Why The Mandalorian's Creator Thinks Fans Are 'So Curious' About Baby Yoda

the mandalorian baby yoda the child disney+

Even if you are currently one of the few individuals who have not seen The Mandalorian, you've probably heard a lot about one of the sensations caused by the mystery-filled Disney+ show: Baby Yoda. The introduction of what is only the third character from Yoda's species was kept a complete secret from Star Wars fans prior to the debut of The Mandalorian, and that has paid off in the form of many memes and calls for official Baby Yoda merchandise, ASAP.

Now, if you're not a major Star Wars fan, you might be wondering why, exactly, the internet is so bent out of shape over the appearance of a tiny, green, adorably wrinkly 50-year-old baby. Well, The Mandalorian's creator, Jon Favreau, thinks he knows why people are going so crazy for the kid now that we've feasted our eyes on him. And, he makes some pretty good points, while also promising that fans will get some answers:

We'll learn more about him over the course of the season. I think what's great about what George created is that Yoda proper, the character that we grew up watching, was always shrouded in mystery, and that was what made him so archetypal and so mythic. We know who he is based on his behavior and what he stands for, but we don't know a lot of details about where he comes from or his species. I think that's why people are so curious about this little one of the same species.

OK, sure Jon Favreau. Yoda and his whole species are, indeed, "shrouded in mystery," but also, who doesn't love an old-ass baby? We simply never get to see those!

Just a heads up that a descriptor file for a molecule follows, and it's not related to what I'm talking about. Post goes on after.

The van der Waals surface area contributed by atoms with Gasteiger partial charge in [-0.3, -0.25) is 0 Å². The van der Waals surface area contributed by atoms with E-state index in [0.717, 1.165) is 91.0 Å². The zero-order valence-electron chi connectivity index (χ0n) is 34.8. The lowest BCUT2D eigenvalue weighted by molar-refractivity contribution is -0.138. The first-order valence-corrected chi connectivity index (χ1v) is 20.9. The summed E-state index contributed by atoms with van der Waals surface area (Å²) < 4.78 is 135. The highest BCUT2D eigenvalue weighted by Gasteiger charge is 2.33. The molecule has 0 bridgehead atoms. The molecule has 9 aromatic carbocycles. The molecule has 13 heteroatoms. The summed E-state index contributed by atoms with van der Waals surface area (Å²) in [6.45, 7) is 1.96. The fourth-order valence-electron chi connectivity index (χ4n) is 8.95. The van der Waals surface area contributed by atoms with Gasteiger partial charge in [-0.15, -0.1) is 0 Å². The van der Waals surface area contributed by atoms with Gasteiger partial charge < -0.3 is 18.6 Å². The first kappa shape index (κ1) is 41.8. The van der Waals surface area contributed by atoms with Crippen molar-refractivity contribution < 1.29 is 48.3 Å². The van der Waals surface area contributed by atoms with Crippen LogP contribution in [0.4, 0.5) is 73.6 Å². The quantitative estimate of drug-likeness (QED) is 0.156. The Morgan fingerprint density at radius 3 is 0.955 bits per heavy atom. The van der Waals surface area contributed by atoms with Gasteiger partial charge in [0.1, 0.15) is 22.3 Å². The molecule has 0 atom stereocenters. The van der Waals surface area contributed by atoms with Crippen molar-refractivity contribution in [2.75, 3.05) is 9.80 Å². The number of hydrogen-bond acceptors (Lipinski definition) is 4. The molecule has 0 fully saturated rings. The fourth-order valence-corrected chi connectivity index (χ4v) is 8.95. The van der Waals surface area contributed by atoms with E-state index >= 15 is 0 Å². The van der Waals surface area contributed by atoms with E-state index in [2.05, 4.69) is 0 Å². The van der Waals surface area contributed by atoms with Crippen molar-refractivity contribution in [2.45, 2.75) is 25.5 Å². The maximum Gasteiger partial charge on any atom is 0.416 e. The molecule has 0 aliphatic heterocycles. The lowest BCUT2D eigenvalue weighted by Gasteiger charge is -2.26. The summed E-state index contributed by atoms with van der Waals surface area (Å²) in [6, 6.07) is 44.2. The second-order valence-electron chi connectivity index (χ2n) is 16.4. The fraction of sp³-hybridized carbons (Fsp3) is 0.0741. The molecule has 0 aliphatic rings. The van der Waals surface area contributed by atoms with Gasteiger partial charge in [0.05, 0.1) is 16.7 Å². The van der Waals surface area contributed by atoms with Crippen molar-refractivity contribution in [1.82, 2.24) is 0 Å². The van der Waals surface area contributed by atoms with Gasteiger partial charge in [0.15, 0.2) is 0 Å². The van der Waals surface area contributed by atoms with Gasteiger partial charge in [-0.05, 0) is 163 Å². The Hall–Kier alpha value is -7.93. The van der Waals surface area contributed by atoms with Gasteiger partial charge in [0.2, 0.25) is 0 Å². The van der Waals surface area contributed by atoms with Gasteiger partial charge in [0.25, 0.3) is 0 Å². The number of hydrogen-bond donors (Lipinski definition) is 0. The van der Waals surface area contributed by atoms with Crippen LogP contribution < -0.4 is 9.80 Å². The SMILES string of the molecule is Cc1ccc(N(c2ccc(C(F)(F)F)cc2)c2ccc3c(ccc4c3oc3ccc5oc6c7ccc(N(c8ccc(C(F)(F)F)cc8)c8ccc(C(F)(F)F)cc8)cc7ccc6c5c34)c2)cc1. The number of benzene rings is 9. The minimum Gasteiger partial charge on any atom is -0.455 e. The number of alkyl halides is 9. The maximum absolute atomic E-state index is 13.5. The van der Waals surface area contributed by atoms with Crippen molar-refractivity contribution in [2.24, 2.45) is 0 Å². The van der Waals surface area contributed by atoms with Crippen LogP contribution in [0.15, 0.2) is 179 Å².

What Favreau said is absolutely true. Not only has Jedi master Yoda's species (of which this little one is clearly a member) never been named, but Star Wars mastermind George Lucas admitted years ago that he never even had a name in mind for the species, what planet they come from or even what type of planet it might be.

Lucas was content to have Yoda come and go as a powerful mystery, and, as Jon Favreau noted when he spoke with The Hollywood Reporter, this seems to be one of the keys to why people have always loved Yoda and why Baby Yoda has captured our collective attention. Also, have you seen those big brown eyes and worried expression? Coochie, coochie, coo, Baby Yoda. Ouch!...He threw his soup on me. It's still kinda hot...

Well, even keeping in mind what Jon Favreau said about The Mandalorian's Baby Yoda, let's not forget what I mentioned above. It's not like there have been Yoda-like characters all over Star Wars movies and animated series for the past 40 years. There have literally only been three of this short, unnamed species presented to us: Yoda, who first appeared in The Empire Strikes Back; Yaddle, a female who showed up in The Phantom Menace; and, of course, Baby Yoda, who has yet to be confirmed as an actual relation to Yoda, but since we haven't gotten a name out of the little soup-sipper it works as well as anything.

So, it would certainly seem that Favreau is correct in believing that mystery is very important when it comes to creating at least some characters that people love so much they'd like to wear that character's face on a t-shirt.

Season 1 of The Mandalorian is still airing on Disney+, with new episodes every Friday, so you can stare at Baby Yoda as much as you want until we have more info on Season 2, which is already in the pipeline. When you need a Baby Yoda break, be sure to check out what else you can watch on the small screen when the new year rolls around!

Adrienne Jones
Senior Content Creator

Covering The Witcher, Outlander, Virgin River, Sweet Magnolias and a slew of other streaming shows, Adrienne Jones is a Senior Content Producer at CinemaBlend, and started in the fall of 2015. In addition to writing and editing stories on a variety of different topics, she also spends her work days trying to find new ways to write about the many romantic entanglements that fictional characters find themselves in on TV shows. She graduated from Mizzou with a degree in Photojournalism.